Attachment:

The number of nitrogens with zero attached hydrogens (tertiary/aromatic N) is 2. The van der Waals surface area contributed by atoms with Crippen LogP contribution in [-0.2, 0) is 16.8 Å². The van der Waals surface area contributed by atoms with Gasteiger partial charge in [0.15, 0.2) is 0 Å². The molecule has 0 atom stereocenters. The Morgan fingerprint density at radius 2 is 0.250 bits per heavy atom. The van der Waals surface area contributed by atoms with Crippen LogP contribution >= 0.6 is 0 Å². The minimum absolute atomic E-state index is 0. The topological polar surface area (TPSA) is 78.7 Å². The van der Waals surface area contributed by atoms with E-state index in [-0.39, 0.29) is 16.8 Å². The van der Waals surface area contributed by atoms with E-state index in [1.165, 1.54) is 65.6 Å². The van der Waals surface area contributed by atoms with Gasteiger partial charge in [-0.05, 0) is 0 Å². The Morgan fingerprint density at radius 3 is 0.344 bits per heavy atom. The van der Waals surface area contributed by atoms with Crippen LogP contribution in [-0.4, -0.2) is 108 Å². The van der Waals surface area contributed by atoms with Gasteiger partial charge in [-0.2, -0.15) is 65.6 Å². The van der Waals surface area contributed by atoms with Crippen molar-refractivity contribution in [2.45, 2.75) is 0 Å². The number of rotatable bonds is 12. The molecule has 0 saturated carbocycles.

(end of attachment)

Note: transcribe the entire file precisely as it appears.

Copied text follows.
The number of nitrogens with zero attached hydrogens (tertiary/aromatic N) is 2. The van der Waals surface area contributed by atoms with Crippen LogP contribution in [-0.2, 0) is 16.8 Å². The van der Waals surface area contributed by atoms with Gasteiger partial charge in [0.15, 0.2) is 0 Å². The molecule has 0 atom stereocenters. The Morgan fingerprint density at radius 2 is 0.250 bits per heavy atom. The van der Waals surface area contributed by atoms with Crippen LogP contribution >= 0.6 is 0 Å². The minimum absolute atomic E-state index is 0. The topological polar surface area (TPSA) is 78.7 Å². The van der Waals surface area contributed by atoms with E-state index in [-0.39, 0.29) is 16.8 Å². The van der Waals surface area contributed by atoms with E-state index in [1.165, 1.54) is 65.6 Å². The van der Waals surface area contributed by atoms with Gasteiger partial charge in [-0.05, 0) is 0 Å². The Morgan fingerprint density at radius 3 is 0.344 bits per heavy atom. The van der Waals surface area contributed by atoms with Crippen LogP contribution in [-0.4, -0.2) is 108 Å². The van der Waals surface area contributed by atoms with Gasteiger partial charge in [-0.2, -0.15) is 65.6 Å². The van der Waals surface area contributed by atoms with Crippen molar-refractivity contribution in [2.45, 2.75) is 0 Å². The number of rotatable bonds is 12. The molecule has 0 saturated carbocycles.